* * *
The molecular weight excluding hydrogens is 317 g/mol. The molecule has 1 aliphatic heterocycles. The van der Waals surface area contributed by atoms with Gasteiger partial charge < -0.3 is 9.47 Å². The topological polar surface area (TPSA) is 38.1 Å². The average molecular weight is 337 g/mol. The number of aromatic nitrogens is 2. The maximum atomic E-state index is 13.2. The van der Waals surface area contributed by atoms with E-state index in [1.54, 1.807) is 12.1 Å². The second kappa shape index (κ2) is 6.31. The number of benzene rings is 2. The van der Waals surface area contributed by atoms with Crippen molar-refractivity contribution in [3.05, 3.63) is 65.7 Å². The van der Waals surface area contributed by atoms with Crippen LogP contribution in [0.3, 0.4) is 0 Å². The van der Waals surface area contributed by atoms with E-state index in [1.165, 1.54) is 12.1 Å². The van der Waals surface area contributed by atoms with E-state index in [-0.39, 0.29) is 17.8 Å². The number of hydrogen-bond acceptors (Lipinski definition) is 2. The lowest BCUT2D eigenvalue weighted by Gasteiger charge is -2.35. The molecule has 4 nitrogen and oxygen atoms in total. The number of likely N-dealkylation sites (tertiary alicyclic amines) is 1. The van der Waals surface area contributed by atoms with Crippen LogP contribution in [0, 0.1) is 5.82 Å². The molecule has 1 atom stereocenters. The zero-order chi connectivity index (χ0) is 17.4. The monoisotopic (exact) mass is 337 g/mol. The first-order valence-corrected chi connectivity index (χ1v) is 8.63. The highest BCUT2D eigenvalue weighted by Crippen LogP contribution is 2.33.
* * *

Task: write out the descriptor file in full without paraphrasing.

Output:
The molecular weight excluding hydrogens is 317 g/mol. The molecule has 1 aliphatic heterocycles. The van der Waals surface area contributed by atoms with Gasteiger partial charge < -0.3 is 9.47 Å². The topological polar surface area (TPSA) is 38.1 Å². The average molecular weight is 337 g/mol. The number of aromatic nitrogens is 2. The maximum atomic E-state index is 13.2. The van der Waals surface area contributed by atoms with E-state index in [1.54, 1.807) is 12.1 Å². The second kappa shape index (κ2) is 6.31. The number of benzene rings is 2. The van der Waals surface area contributed by atoms with Crippen molar-refractivity contribution in [3.05, 3.63) is 65.7 Å². The van der Waals surface area contributed by atoms with Crippen LogP contribution in [0.3, 0.4) is 0 Å². The van der Waals surface area contributed by atoms with E-state index in [1.165, 1.54) is 12.1 Å². The van der Waals surface area contributed by atoms with E-state index in [-0.39, 0.29) is 17.8 Å². The number of hydrogen-bond acceptors (Lipinski definition) is 2. The lowest BCUT2D eigenvalue weighted by Gasteiger charge is -2.35. The molecule has 4 nitrogen and oxygen atoms in total. The number of likely N-dealkylation sites (tertiary alicyclic amines) is 1. The van der Waals surface area contributed by atoms with Crippen LogP contribution in [0, 0.1) is 5.82 Å². The molecule has 1 atom stereocenters. The zero-order chi connectivity index (χ0) is 17.4. The monoisotopic (exact) mass is 337 g/mol. The first-order valence-corrected chi connectivity index (χ1v) is 8.63. The highest BCUT2D eigenvalue weighted by Crippen LogP contribution is 2.33.